When designing a trust to protect assets against nursing home spend-down, lawsuits, scam artists, undue influence from family or acquaintances, or other hazards, we use certain features over and over again.
These features make the trust more user-friendly, allowing the person establishing the trust (called the “grantor”) to receive income, change beneficiaries, and enjoy certain tax benefits. Other frequently used features make the trust work better, especially if the trust lasts a long time and circumstances change.
Keep in mind that trusts have different purposes, and the features discussed today are not right for every trust.
But for a typical, middle-class trust to protect assets during retirement years, these are some of my most frequently used features to make our clients’ trusts as effective as possible.
1. Distributions During Lifetime
A trust can allow the trustee to make distributions to beneficiaries during the lifetime of the grantor.
This feature allows the grantor’s family to have access to the trust principal, in case funds are needed to pay for care, cover unexpected emergencies, or simply to allow the grantor to lead a better quality of life.
As you may know from reading our other blog posts, an asset protection trust is irrevocable. The grantor has no access to those funds. But it is quite common for a trustee to make a distribution to a beneficiary, who will then pay for some need of the grantor.
For example, the grantor may require nursing home care four years after setting up the trust. The trustee may use distributions from the trust to pay for one year of nursing care. Then, if the grantor applies for Medicaid, the transfer of funds used to establish the trust will have been made more than five years before the Medicaid application, and will not be subject to any type of penalty.
Paying for that one year of care will protect the rest of the trust, but would not be possible if the trust didn’t have that provision allowing distributions during lifetime.
2. Put Checks and Balances on Distributions
Number 2 goes hand-in-hand with Number 1.
When giving power to the trustee to distribute money out of the trust, we want to make sure that power is not abused.
The answer is to place a safeguard on the trustee’s power. We usually add a clause to the trust that says the trustee may not act alone when making distributions during the grantor’s lifetime. The trustee must get written permission in advance, from a successor trustee (who was often another beneficiary) or from a person or entity that has been named as a “trust protector.”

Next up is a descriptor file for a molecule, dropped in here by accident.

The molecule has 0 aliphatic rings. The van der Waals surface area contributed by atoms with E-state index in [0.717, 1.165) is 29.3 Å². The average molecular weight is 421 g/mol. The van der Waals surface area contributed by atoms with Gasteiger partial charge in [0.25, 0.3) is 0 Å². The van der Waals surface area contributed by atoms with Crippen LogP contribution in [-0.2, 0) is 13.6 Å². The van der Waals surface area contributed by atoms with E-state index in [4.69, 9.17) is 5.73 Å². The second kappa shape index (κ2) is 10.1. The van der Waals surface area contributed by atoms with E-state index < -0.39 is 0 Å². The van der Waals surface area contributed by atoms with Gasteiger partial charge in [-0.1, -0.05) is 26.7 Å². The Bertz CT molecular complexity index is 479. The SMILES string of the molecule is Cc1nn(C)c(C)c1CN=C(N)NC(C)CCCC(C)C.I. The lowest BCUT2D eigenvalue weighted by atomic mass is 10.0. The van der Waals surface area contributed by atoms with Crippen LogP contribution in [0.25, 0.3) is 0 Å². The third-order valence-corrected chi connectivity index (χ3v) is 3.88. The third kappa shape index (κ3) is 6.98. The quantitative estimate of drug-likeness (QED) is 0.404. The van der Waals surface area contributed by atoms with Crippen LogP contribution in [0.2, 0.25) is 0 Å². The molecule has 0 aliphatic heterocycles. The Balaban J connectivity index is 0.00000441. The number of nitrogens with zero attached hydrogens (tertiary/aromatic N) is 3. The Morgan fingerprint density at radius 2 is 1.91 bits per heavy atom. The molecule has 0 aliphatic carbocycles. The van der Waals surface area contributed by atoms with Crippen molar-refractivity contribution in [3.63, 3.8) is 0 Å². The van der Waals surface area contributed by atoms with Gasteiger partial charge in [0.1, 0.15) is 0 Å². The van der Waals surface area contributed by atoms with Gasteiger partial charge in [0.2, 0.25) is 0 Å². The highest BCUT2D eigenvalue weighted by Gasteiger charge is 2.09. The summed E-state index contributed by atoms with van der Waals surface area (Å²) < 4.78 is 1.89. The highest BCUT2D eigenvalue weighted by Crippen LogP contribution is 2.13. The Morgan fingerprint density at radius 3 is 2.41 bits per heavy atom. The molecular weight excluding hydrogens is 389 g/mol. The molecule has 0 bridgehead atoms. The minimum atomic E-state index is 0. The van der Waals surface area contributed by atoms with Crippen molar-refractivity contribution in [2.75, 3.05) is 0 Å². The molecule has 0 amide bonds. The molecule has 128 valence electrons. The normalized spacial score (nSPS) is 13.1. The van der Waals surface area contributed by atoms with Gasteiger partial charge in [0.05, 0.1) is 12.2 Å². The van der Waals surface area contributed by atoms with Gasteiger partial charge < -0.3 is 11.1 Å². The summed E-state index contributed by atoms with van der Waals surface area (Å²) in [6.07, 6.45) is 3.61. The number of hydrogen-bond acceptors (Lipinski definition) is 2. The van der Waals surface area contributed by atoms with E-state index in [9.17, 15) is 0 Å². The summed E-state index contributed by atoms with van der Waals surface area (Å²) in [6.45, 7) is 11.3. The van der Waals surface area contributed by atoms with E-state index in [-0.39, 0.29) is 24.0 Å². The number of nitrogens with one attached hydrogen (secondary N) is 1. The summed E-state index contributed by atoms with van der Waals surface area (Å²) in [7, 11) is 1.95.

We will usually specify that this requirement does not apply if the grantor is serving as trustee. The grantor then preserves the ability to make distributions of his or her choosing, while making sure that anyone else serving as trustee cannot act alone to distribute assets from the trust.
Unwise distributions could defeat the purpose of the trust, or even threaten the security of the grantor. So it’s wise to take steps to avoid that temptation.
3. Right to Receive Income
Someone who wants to set up a trust to protect assets may be relying on the dividends, interest, or other income generated by the investment of those assets.
Wouldn’t it be great if that person could protect those assets, while still receiving the income?
That is exactly how we often set up an asset protection trust. A trust can be irrevocable, which provides the asset protection, but still provide income to the grantor.
A so-called “grantor-type trust” has certain tax advantages too. The grantor can report income on his regular Form 1040, without having to file a separate Form 1041 for federal taxes. Income reportable to an individual is usually taxed at a lower rate than income reported by a trust. Assets in a grantor-type trust also enjoy something called “step-up in basis” upon the grantor’s death, which can reduce capital gains taxes. Those are just a couple of the tax advantages.
4. Right to Change Beneficiaries
Clients are often pleasantly surprised to learn that they can make a trust irrevocable but still preserve the ability to change beneficiaries later on.
When a trust is irrevocable, it can often seem so final. But if you have the ability to decide who gets the trust assets, and in what proportions, after you’re gone, it feels a lot like you still only assets.
Accomplishing that result is simply a matter of adding a “power of appointment,” in which the grantor reserves the right to change the beneficiaries through an amendment to his or her last will and testament.
Enjoying asset protection, while having a measure of control over those assets, is the best of both worlds.
5. Provide for Successor Trustees
A trust may last many years, even decades. You want to make sure that there is always someone reliable in charge of it.
Therefore, a good trust should provide a well thought out list of successors, who will take over the position of trustee if the initially named trustee can no longer serve. I recommend naming at least two successor trustees.
Another good strategy is to make the final successor trustee a corporate entity, such as a bank or trust company. If you’re concerned that the successors you name may not be around years from now, but the trust could be, the position of trustee can fall to a corporate entity that will likely have much more longevity than any person you know.
Finally, I like to give the grantor the ability to remove and replace any trustee, and to name additional successor trustees. That gives the grantor greater control over the trust, as well as the ability to make changes if circumstances are different in the future.
Final Thoughts About Asset Protection Trusts
Again, not all of these provisions are right for every trust. But they are so useful in adding value to the appropriate trust, we use them time and again.
If you would like to discuss what’s right in your situation, give us a call.